So here we are, the four of us waiting at the man-made Marina Island Jetty for the ferry to jettison us across the channel on to our destination – Pangkor. The pier is beautifully manicured with coconut trees lining the shores while deck chairs are neatly placed facing the island. Everyone was bubbly after Chef Juan whipped up a hearty breakfast of blueberry pancakes and huevos pericos. The energy was badly needed after we drove more than 4 hours the night before along the highway before jumping off into the back road full of patched potholes and palm oil plantations.
A Resort Called Anjungan At The End Of The Rainbow
After a solid 15 minute cruise in the belly of the ship, the familiar sight of transport hagglers and pink taxi vans greeted us. We escaped the chaos in no time to Teluk Nipah – the main beach on the other side of the island. Anjungan Beach Resort was our destination, a resort tastefully designed based on its love for everything nautical. It’s not exactly by the beach but being located at the far end of the strip cornered by the jungle provides a bit more privacy than the rest of the hotels. It’s an acceptable trade-off since it’s close to all the restaurants, meaning you won’t get overcharged for a meal, and also walking distance to one of my favorite beaches – Coral Beach.
Pangkor’s Best-Kept Open Secret – Coral Beach
It’s not as bustling as Boracay’s White Beach or as majestic as Perhentian’s Long Beach but Coral Beach is the best that Malaysia’s West Coast has to offer. The sea glows a deep emerald green while neighboring Mentangor and Giam islands beckon not too far away. The first thing we did was to slurp on bowls of delicious noodles at Nipah Deli. Since it was just after 2:00 pm and everyone was full, the logical thing I did was to jump into a hammock, read Cheryl Strayed’s “Wild” and let the breeze send me into an evening nap. Everyone joined in and the sleep was so good, all of us slept for a solid hour before being woken up by the sound of the kids playing around the area.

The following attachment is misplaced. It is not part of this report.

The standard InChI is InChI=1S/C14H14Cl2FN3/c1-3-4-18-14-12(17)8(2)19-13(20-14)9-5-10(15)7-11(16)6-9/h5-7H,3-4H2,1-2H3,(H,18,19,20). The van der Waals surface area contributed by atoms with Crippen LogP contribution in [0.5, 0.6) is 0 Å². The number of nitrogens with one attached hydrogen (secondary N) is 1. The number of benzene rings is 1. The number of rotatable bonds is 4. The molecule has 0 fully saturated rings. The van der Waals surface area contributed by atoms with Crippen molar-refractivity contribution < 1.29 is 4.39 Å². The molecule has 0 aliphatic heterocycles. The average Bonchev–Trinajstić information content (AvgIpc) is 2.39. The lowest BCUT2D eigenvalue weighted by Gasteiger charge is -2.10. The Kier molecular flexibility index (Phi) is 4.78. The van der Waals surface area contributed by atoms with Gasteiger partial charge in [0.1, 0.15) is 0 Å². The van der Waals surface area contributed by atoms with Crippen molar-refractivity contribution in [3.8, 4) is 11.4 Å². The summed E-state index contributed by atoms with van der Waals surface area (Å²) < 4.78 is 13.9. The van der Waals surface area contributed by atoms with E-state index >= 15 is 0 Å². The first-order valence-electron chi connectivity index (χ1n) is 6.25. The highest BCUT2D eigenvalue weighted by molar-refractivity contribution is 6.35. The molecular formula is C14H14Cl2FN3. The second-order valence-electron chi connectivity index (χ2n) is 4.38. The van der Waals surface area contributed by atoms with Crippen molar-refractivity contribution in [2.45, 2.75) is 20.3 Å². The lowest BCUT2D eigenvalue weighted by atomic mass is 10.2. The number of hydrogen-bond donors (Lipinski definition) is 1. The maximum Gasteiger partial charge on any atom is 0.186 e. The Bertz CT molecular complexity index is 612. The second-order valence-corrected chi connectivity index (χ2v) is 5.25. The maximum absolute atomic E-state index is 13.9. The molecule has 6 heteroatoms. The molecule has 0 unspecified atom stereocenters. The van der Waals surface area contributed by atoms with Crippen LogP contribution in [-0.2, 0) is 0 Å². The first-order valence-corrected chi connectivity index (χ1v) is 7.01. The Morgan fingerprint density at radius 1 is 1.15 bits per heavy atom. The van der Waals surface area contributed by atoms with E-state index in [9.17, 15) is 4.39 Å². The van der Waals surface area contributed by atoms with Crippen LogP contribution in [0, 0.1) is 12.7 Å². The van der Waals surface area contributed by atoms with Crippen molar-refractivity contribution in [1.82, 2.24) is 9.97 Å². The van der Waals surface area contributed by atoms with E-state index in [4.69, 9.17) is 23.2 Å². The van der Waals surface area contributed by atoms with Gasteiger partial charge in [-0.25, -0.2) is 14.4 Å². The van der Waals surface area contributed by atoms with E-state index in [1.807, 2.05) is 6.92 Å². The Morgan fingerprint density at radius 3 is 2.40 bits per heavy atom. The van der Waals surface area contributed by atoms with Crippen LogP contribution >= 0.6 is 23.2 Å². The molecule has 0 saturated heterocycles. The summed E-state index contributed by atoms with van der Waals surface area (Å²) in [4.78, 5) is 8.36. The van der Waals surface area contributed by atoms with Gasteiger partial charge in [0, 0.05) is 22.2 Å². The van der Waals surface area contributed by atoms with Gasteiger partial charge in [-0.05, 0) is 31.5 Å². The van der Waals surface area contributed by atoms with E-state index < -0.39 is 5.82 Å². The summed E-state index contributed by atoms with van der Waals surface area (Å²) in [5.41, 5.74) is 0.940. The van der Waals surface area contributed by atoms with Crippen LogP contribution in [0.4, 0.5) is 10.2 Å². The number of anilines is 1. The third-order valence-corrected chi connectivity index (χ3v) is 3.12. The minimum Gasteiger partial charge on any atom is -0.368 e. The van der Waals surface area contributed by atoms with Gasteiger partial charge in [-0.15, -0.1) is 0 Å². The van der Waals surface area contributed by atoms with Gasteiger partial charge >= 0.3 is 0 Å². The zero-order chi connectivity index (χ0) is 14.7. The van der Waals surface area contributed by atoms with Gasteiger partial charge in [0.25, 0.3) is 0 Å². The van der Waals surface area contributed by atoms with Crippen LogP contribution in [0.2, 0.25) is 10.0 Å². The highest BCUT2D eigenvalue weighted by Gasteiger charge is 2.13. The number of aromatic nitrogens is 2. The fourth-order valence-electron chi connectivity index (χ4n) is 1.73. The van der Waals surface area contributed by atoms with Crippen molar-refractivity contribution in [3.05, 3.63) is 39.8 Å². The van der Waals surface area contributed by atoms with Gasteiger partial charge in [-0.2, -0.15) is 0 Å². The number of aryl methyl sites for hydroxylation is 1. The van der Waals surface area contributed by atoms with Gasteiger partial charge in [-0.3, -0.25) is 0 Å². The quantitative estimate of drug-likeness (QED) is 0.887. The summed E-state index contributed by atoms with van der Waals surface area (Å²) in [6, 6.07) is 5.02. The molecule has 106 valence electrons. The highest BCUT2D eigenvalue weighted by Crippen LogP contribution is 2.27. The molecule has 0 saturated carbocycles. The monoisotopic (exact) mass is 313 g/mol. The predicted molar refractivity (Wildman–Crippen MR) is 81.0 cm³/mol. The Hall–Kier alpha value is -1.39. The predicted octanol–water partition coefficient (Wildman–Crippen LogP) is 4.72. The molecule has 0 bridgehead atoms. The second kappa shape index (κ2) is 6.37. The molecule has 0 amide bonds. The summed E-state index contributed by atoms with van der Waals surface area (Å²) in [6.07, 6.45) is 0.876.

All The Sea Adventure Bundled In One Spot
Although separated from Teluk Nipah by a tiny forested cape, Coral Beach is somehow overlooked by visitors who prefer to partake in water sports at the former. We took this opportunity to go on a sea kayaking trip to a nearby cove and neighboring Giam Island, which are also accessible via boat from the beaches. The sea wasn’t too rough so we could actually pause and enjoy Pangkor’s backdrop of long sandy beaches and hills of pristine jungle. Kayaking is something I haven’t done for a while now and it’s great to be part of the great outdoors again. It’s one of those activities where physical fitness and appreciation of nature blends well.
Don’t Let “Daddy’s Cafe” Tacky Name Fool You
Situated just beside Nipah Deli (can you see how much I love Coral Beach?), Daddy’s Cafe looks like your typical beach side restaurant that serves up decent meals at a slightly higher price but looks did deceive me. Pushing aside the tacky name, they do whip up appealing meals, both to the sight and palate, at reasonable prices. I had a Grilled Alu-Alu with Garden Vegetables [RM26.00] for lunch which was well crafted when it was served. The fish is undeniably fresh and it was topped with a small amount of sweet and sour sauce. It’s funny when you could actually order a pot of mutton curry if the seafood isn’t to your liking but if your seafood salad comes with a whole crab and octopus, it’s hard for you to say no.
Coral Beach, and to a certain extension Pangkor Island, is not the best tropical island paradise but it makes a good destination for a quick getaway. My only gripe here is the place is regretfully littered with rubbish floating around the bay and scattered along the shorelines. The magic of Pangkor can only last for so long if everyone do not play a part to keep the island clean from rubbish. There are some things in life that you never want to see it change and I’m being a bit selfish to say I wouldn’t want Coral Beach to ever change for as long as I live.
- The fastest way to Pangkor Island is by taking a ferry from Marina Island. Return tickets cost RM10 for adults and RM5 for children. The ship runs hourly and a night ferry service is also available.
- A taxi van ride to Teluk Nipah costs RM15 per person for 4 pax. Prices are negotiable if you come in a larger group of 6-8 and please agree on a price to go to a certain destination before boarding the cab.
- Water sports prices are charged at a flat rate across the board. We rented a kayak for RM20 per hour (single/double) while a banana boat costs RM20 per person for every ride.